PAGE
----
Capitol riot suspect who brought Molotov cocktails to D.C. pleads guilty

A Capitol riot suspect from Alabama — who drove to Washington in a truck packed with guns, ammunition and 11 Molotov cocktails — pleaded guilty to felony weapons charges Friday.

Lonnie Coffman, 71, was among the most heavily armed suspects arrested in connection with the Jan. 6 attack on the Capitol by supporters of then-President Donald Trump. He was charged in a 17-count indictment after police officers happened upon his truck while investigating reports of possible explosive devices nearby.

Coffman pleaded guilty to two counts involving his possession of the Molotov cocktails and a 9 mm handgun. A sentencing date was set for April 1, 2022.

The hearing in Washington was briefly derailed when he disputed that he had Molotov cocktails capable of exploding. He told the judge that the 11 mason jars found in the back of his truck contained gasoline that had been poured inside three years ago and that it had evaporated.

“I don’t think this plea can be accepted,” U.S. District Judge Colleen Kollar-Kotelly said. “He indicated that these were not destructive devices.”

Coffman’s lawyer asked the judge to meet privately with his client. After a short break, Coffman admitted that he made the devices and that they could have been used as Molotov cocktails. But he said he had no plans of detonating them in Washington. 

“The jars had been in my truck for some time,” he said. “I did not plan on blowing nothing up or nothing like that. I agree that they could have been used for that purpose, but I was not going to use them for that purpose.”

He also pleaded guilty to a federal count brought in Alabama related to 12 additional Molotov cocktails found in his home. The case was transferred to Washington last month.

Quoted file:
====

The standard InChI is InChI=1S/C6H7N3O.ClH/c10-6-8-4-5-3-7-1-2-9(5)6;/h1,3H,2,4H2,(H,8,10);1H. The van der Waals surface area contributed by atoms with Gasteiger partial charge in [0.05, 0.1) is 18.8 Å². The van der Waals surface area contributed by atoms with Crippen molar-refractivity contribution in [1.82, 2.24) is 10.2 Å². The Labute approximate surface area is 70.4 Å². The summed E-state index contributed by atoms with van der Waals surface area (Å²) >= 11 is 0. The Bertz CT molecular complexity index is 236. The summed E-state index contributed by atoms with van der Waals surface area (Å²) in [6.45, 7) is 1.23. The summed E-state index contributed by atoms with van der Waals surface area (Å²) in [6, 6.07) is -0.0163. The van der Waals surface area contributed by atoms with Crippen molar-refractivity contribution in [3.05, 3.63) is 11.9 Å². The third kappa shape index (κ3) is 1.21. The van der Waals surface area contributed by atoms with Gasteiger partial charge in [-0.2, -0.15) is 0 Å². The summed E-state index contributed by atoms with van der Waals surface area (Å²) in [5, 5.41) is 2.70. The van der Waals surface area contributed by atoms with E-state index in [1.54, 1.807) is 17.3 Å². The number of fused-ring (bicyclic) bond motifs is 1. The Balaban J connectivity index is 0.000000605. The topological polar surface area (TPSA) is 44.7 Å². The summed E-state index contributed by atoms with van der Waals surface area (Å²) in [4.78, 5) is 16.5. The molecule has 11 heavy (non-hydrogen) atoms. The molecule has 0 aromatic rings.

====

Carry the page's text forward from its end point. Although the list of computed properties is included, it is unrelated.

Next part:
Coffman, an Army veteran from the town of Falkville in northern Alabama, was among the first people indicted in the Capitol riot probe. 

Two Capitol Police officers were sweeping the area with police canines when they spotted what appeared to be the handle of a gun on the front passenger seat of his red GMC Sierra pickup truck, federal prosecutors said.

The vehicle was parked in the heart of downtown Washington, just a couple of blocks from the Capitol.

Officers searched the truck and discovered it was equipped for war. Among the weapons found inside the interior and truck bed were: three guns, including an assault-style rifle; hundreds of rounds of ammunition; several machetes; camouflage smoke devices; a stun gun; a crossbow with bolts; and 11 Molotov cocktails in the form of mason jars with gasoline inside and a hole punched at the top.

When Coffman returned to the vehicle, he was also found to have two guns in his possession. 

He had no criminal history or known extremist ties. Law enforcement experts previously told NBC News that he represented the worst nightmare for law enforcement.

“These are the people who keep law enforcement up at night,” said Clint Van Zandt, a former FBI criminal profiler and an NBC News analyst. “I used to go to bed thinking, ‘Did I do everything I could? Have I looked for this? Have I looked for that?’ But what do you look for in a guy like this?”

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